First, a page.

In 1987, Tunnel Of Love hit the record store in the nearby college town and my sister drove me over early to wait in line before the store opened. I was astounded to realize I was the only one there an hour early. No line, nobody camping out? No college kids agonizingly waiting the three years since I had to hear what direction the best songwriter (and recently one of the biggest rock stars in the world) had gone?
I was 14. It was a record about his marriage falling apart. Looking back, I may have been a little odd.
But what was fascinating to me was what was between the lines, between the songs. Perhaps I didn’t have access to the rest of it, but at the time, it seemed that Bruce did one big national interview per record. And that Rolling Stone interview was largely what you lived on for a couple of years until the next tea leaf arrived. We forget how notoriously cagey Bruce was back in the 20th century.
As late as the early-’90s, I’d actually pay long-distance call rates to listen to someone read the previous night’s set list so I could hear if there was a rarity played or the set opener changed. The reporter on the phone line would give a thumbs-up or thumbs-neutral review, and it was all thrilling.
I’d get off the line and report the whole thing to my college roommate, who was slightly less obsessed than I was. By then, we did at least understand that Bruce wasn’t exactly “cool,” but it didn’t matter a whole lot; he was ours and he was real.
And don’t get me started on the snail-mail tape-trading that consumed most my late teens and early 20s, which was always tougher for Bruce fans than Deadheads because of his tougher stance on audience taping.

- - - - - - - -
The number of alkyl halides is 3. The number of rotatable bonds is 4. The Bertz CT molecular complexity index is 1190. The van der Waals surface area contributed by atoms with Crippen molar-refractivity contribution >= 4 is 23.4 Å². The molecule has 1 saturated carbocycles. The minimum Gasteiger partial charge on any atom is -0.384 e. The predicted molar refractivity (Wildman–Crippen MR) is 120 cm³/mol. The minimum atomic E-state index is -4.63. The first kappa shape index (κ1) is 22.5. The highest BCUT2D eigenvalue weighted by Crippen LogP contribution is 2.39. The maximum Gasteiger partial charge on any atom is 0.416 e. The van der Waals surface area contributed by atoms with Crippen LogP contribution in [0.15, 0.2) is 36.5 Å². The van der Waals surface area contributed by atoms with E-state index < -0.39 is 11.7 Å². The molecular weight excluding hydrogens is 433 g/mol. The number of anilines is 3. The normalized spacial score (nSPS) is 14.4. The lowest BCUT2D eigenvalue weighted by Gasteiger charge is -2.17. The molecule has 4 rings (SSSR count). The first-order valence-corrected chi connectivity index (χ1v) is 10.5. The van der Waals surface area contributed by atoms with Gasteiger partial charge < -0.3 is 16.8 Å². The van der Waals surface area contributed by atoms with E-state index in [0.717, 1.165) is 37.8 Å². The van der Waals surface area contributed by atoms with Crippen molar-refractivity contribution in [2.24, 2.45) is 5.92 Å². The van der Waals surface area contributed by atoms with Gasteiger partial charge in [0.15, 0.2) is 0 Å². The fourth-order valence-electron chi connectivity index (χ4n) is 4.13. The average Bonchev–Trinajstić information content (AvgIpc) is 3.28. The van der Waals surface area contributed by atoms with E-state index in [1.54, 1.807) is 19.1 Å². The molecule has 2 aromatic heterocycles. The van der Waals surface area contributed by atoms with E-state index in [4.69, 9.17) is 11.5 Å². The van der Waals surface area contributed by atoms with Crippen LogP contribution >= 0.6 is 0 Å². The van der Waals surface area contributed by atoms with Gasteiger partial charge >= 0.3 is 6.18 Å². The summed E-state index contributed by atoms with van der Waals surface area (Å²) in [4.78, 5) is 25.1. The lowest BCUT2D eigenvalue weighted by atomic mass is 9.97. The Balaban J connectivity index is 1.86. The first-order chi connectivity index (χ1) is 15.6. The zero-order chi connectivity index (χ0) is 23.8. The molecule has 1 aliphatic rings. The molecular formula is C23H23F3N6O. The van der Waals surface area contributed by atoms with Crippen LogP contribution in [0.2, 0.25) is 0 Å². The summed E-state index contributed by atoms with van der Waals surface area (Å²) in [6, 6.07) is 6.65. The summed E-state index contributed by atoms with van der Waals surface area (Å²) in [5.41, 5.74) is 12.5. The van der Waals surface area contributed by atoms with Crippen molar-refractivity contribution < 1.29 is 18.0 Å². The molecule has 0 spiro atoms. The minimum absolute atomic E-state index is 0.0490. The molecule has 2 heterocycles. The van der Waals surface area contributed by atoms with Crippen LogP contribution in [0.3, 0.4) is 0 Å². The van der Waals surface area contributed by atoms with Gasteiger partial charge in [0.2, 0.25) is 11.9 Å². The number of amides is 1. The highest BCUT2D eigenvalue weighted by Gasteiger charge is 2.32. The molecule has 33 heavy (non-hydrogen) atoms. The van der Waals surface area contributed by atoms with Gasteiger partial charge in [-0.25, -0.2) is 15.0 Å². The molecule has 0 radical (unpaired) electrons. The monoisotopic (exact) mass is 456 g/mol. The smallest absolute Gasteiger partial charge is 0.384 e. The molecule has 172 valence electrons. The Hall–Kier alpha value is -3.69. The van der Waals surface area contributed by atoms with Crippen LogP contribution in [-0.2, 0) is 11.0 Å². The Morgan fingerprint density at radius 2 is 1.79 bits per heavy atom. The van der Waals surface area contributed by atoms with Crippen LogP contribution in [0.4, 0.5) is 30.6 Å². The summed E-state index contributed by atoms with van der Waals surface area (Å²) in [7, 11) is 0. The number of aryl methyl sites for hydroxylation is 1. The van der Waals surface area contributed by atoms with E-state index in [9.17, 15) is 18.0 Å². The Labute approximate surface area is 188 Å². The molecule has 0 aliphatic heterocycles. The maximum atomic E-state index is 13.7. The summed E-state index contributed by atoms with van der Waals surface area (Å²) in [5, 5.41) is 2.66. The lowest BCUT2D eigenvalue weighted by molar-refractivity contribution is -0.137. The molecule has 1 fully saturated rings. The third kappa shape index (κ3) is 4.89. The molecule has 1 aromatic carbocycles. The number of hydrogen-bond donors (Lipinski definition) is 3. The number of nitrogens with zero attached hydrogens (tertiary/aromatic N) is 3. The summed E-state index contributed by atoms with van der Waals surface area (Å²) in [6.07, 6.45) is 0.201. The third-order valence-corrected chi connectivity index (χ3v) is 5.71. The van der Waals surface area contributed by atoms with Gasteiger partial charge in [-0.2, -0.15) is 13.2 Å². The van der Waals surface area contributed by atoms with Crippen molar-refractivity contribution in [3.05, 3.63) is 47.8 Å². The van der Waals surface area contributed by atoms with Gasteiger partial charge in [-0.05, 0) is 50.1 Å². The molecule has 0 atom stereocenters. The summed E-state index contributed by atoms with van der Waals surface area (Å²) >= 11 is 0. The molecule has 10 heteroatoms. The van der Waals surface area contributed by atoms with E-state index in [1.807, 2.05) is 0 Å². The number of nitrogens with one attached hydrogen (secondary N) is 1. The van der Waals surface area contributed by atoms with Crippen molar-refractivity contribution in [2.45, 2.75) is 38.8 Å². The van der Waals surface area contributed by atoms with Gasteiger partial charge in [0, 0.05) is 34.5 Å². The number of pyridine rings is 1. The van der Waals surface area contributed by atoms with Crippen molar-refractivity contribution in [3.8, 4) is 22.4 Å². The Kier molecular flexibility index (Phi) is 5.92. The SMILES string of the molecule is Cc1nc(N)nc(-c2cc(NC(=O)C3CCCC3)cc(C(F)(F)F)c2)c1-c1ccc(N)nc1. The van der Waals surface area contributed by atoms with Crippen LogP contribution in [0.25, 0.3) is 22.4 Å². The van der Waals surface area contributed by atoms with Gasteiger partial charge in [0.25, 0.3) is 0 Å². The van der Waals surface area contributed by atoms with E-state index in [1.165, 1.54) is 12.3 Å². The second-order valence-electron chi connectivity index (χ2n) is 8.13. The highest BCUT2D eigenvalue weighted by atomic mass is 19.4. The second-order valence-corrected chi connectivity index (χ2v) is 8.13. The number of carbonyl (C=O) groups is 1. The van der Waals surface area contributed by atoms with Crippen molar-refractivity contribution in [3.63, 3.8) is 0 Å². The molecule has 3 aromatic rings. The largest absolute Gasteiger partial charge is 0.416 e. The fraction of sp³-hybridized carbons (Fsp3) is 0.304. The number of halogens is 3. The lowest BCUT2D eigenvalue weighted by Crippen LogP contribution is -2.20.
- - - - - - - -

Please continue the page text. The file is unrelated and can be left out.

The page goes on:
But all of it, the rumors of unreleased songs (“better than anything on the album”), the chasing down of crazily named bootlegs, the retellings of sightings at Jersey bars and mostly the speculative conversations, was so fun, so worth it.
When it all gets released (a couple of times now for some of the material on this recent set), it feels a little flat and academic. I hear it and mostly marvel at how Springsteen’s earlier restraint was mostly spot on.
So I’m primed for it. In a few years, we’ll get a Nebraska box. (Although when the demos are the album, where do you find more demos?) And in a few more, probably those 68 or so from the Born In The USA cutting-room floor.
What I suppose isn’t all that revelatory, but still something I’m wrapping my head around, is that we Gen Xers are the last hybrid generation. Those that have visceral memories of finding information, instead of information finding us. We cluck it away as “remember whens.” We’d like to believe we’re too young to be getting this nostalgic.
But we are. And for a lot of us, there’s something thrilling and downright creepy about the world we’re in now.
You hear a song and it sticks a little. The next thing you know, you’re getting a push notification about the singer’s breakup and you’re buying 180-gram vinyl directly from the bass player’s mom, who’s manning the Twitter feed and packing merch boxes.
It’s all fine, I suppose.
I joined an online group for another band recently, and the moderator warned me “just make sure to sign up for the 2014 group. The 2015 group will make you lose your faith in humanity.” Rather than laughing at the ludicrousness of it, I took it as sage advice.